mainoff.gif
lastdyoff.gif
lastwkoff.gif
treeoff.gif
searchoff.gif
helpoff.gif
contactoff.gif
creditsoff.gif
homeoff.gif


The Daltaí Boards » Archive: 1999-2004 » 2003 (January-June) » Conversation groups in Northern California? « Previous Next »

Author Message
Top of pagePrevious messageNext messageBottom of page Link to this message

Greg (68.164.16.53 - 68.164.16.53)
Posted on Tuesday, January 21, 2003 - 03:07 am:   Edit Post Print Post

Friends -

I'd be most interested in finding an informal Irish Gaelic conversation group that meets in Northern California.

I would love to just take courses in the language but as a full-time student I just don't have the time and have to learn on my own in my spare time. I imagine I'm not the only one in this situation.

At this point I'm an absolute beginner in what will be a long pursuit. I don't know enough right now to be of much use in a conversation group. But maybe in a couple of months I'd feel able to participate in a group that would meet every so often over coffee to compare notes and practice, or perhaps even to gradually work through the O'Siadhail book together.

I'd be curious if anyone knew of any such informal conversation groups in Northern California, and if so, how do I get in touch and how much background in the language is required to get involved? If not, would anyone be interested in starting one up?

Thanks -

Greg

Top of pagePrevious messageNext messageBottom of page Link to this message

Oliver Grennan (193.122.47.162 - 193.122.47.162)
Posted on Tuesday, January 21, 2003 - 04:03 am:   Edit Post Print Post

Hi Greg,

There was an article in www.beo.ie about a lady called Nikki Ragsdale who organises courses and groups in your area. Seems like you're not alone in California. Anyone, contact these people, they could probably point you in the right direction. Quite a subculture goin' on!

http://www.onesourcegraphics.com/Gaeilge/DeireadhSeachtaine.html

Top of pagePrevious messageNext messageBottom of page Link to this message

James (168.192.57.109 - 168.192.57.109)
Posted on Tuesday, January 21, 2003 - 04:50 pm:   Edit Post Print Post

Greg, A Chara:

I know exactly from whence you come. I have been studying on my own, between a full-time job, a Master's Degree program and a call to active duty. It's tough, but it is definitely do-able. If you have no luck with the resource Oliver provided, start your own group! I did it and it is exactly what you describe--a group of people that get together about 2 times per week to discuss the language over a cup of coffee. (Literally--we meet in a coffee shop that has agreed to let us use a back room for our meetings!) We aren't discussing "in" the language yet, but we're getting there. Once you get a group off the ground the momentum will carry you.

Don't worry about how little you know, focus on how much you DO know and strive to build on that. As we "speak" I'm listening to Radio Na Gaeltachta and am comprehending only bits and pieces. I can't understand a single complete sentence but I'm getting words here and there which is a far cry from where I was less than a year ago. I credit this to several things.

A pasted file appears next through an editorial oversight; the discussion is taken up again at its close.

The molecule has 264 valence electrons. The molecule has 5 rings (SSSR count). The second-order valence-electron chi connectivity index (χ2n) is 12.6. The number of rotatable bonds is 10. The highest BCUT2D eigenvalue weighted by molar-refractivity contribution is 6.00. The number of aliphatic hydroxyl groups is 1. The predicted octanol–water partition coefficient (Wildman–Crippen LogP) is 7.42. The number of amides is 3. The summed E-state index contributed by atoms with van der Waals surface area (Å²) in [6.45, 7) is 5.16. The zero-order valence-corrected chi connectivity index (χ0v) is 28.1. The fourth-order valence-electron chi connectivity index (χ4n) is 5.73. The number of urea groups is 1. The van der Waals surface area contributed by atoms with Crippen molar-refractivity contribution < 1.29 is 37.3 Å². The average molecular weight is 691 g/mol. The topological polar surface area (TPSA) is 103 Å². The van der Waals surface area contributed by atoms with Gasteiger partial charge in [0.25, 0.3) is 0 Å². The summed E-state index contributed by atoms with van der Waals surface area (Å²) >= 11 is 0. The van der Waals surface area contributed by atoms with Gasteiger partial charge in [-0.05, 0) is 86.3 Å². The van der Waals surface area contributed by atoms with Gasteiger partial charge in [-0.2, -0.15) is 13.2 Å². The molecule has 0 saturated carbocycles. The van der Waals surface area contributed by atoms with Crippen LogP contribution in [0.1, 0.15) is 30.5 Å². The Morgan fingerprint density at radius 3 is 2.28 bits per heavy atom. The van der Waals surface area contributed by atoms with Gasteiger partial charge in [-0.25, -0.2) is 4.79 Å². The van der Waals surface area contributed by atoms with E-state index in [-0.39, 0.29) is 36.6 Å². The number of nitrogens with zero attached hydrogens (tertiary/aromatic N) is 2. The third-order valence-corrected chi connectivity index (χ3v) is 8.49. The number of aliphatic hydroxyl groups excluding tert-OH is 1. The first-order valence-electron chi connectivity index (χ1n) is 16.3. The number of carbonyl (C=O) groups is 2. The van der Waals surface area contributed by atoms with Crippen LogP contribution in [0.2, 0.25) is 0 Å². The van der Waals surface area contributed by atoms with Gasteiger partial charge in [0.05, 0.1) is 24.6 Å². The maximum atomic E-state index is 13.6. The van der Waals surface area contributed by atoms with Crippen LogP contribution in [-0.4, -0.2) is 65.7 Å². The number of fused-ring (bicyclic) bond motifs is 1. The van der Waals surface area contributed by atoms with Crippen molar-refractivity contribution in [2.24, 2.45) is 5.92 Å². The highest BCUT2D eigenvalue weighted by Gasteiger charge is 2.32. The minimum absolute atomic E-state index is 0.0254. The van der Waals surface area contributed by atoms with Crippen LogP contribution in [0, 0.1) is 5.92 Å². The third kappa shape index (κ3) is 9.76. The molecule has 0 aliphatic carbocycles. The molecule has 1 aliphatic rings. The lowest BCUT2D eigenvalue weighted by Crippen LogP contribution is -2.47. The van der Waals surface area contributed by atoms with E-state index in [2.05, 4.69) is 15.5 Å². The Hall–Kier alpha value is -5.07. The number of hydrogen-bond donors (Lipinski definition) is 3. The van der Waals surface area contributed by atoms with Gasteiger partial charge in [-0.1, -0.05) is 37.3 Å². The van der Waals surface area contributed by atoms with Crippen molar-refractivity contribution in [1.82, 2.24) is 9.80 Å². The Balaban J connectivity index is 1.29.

First and foremost--this website and the amazing people that contribute to it are indispensable. The advanced students, the native speakers and others struggling like you and I are an amazing source of support and information. I would have quit long ago without this site. Visit it often.

Secondly, a dogged determination to learn this language is mandatory. Not a day goes by that I don't put at least an hour into exposing myself to it in some way. Some days it's just reviewing REALLY basic stuff and other days it's opening a whole new "can" of stuff and others it's just listening to my tapes over and over and over and over..... you get the picture.

Lastly, I absolutely refuse to believe that this is a "dead" language. Sadly, I've had native Irishmen tell me I was wasting my time, that the language "serves no purpose" and that it was "pointless." It is far from any of these things. Gaeilge is alive, it is growing and it is fully, wholly and tremendously worthwhile to study it. I refuse to listen to the nay-sayers and continue to march to my own Bodhran. You do the same and you'll surprise yourself!

Ádh mór ort!

Le meas,

James

Top of pagePrevious messageNext messageBottom of page Link to this message

Greg (69.3.244.140 - 69.3.244.140)
Posted on Wednesday, January 22, 2003 - 11:21 am:   Edit Post Print Post

A Jhames - go raigh maith agat for your post above and on the other thread.

I've been doing this seriously for about three weeks now (after O'Siadhail's book sat on my bookshelf for four years) and even I was surprised at how much I could say in Irish to a friend of mine when I was telling him what I did for the winter break.

You're right - this website is incredible. I'll be back around a lot.

Good luck this semester-

Slán -

Greg

Add Your Message Here
Posting is currently disabled in this topic. Contact your discussion moderator for more information.


©Daltaí na Gaeilge